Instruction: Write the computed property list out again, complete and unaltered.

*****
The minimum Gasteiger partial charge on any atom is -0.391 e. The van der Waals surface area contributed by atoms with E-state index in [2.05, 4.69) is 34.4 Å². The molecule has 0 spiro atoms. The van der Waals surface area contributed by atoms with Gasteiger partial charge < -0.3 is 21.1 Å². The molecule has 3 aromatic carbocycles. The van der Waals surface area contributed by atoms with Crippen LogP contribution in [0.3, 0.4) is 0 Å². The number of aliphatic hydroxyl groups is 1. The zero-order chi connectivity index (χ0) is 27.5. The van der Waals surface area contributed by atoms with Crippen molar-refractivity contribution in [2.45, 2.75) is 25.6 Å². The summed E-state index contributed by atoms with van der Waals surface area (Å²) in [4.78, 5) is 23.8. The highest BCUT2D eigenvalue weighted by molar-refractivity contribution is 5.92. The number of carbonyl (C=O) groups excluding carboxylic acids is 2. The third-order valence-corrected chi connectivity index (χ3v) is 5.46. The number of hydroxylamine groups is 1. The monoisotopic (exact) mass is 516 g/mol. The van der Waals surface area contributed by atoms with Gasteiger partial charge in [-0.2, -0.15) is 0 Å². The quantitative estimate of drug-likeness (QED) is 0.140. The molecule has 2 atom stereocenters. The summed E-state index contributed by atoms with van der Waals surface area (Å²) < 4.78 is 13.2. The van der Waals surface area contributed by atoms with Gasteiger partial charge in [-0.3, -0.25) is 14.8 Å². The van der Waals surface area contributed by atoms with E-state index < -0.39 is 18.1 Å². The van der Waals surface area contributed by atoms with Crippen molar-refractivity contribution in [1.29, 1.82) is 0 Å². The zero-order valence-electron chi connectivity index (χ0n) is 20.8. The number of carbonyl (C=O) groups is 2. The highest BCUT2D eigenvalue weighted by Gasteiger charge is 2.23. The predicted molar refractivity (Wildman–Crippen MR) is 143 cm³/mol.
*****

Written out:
The minimum Gasteiger partial charge on any atom is -0.391 e. The van der Waals surface area contributed by atoms with E-state index in [2.05, 4.69) is 34.4 Å². The molecule has 0 spiro atoms. The van der Waals surface area contributed by atoms with Gasteiger partial charge < -0.3 is 21.1 Å². The molecule has 3 aromatic carbocycles. The van der Waals surface area contributed by atoms with Crippen LogP contribution in [0.3, 0.4) is 0 Å². The number of aliphatic hydroxyl groups is 1. The zero-order chi connectivity index (χ0) is 27.5. The van der Waals surface area contributed by atoms with Crippen molar-refractivity contribution in [2.45, 2.75) is 25.6 Å². The summed E-state index contributed by atoms with van der Waals surface area (Å²) in [4.78, 5) is 23.8. The highest BCUT2D eigenvalue weighted by molar-refractivity contribution is 5.92. The number of carbonyl (C=O) groups excluding carboxylic acids is 2. The third-order valence-corrected chi connectivity index (χ3v) is 5.46. The number of hydroxylamine groups is 1. The monoisotopic (exact) mass is 516 g/mol. The van der Waals surface area contributed by atoms with Gasteiger partial charge in [-0.2, -0.15) is 0 Å². The quantitative estimate of drug-likeness (QED) is 0.140. The molecule has 2 atom stereocenters. The summed E-state index contributed by atoms with van der Waals surface area (Å²) < 4.78 is 13.2. The van der Waals surface area contributed by atoms with Gasteiger partial charge in [-0.3, -0.25) is 14.8 Å². The van der Waals surface area contributed by atoms with E-state index < -0.39 is 18.1 Å². The van der Waals surface area contributed by atoms with Crippen molar-refractivity contribution in [1.29, 1.82) is 0 Å². The zero-order valence-electron chi connectivity index (χ0n) is 20.8. The number of carbonyl (C=O) groups is 2. The highest BCUT2D eigenvalue weighted by Gasteiger charge is 2.23. The predicted molar refractivity (Wildman–Crippen MR) is 143 cm³/mol.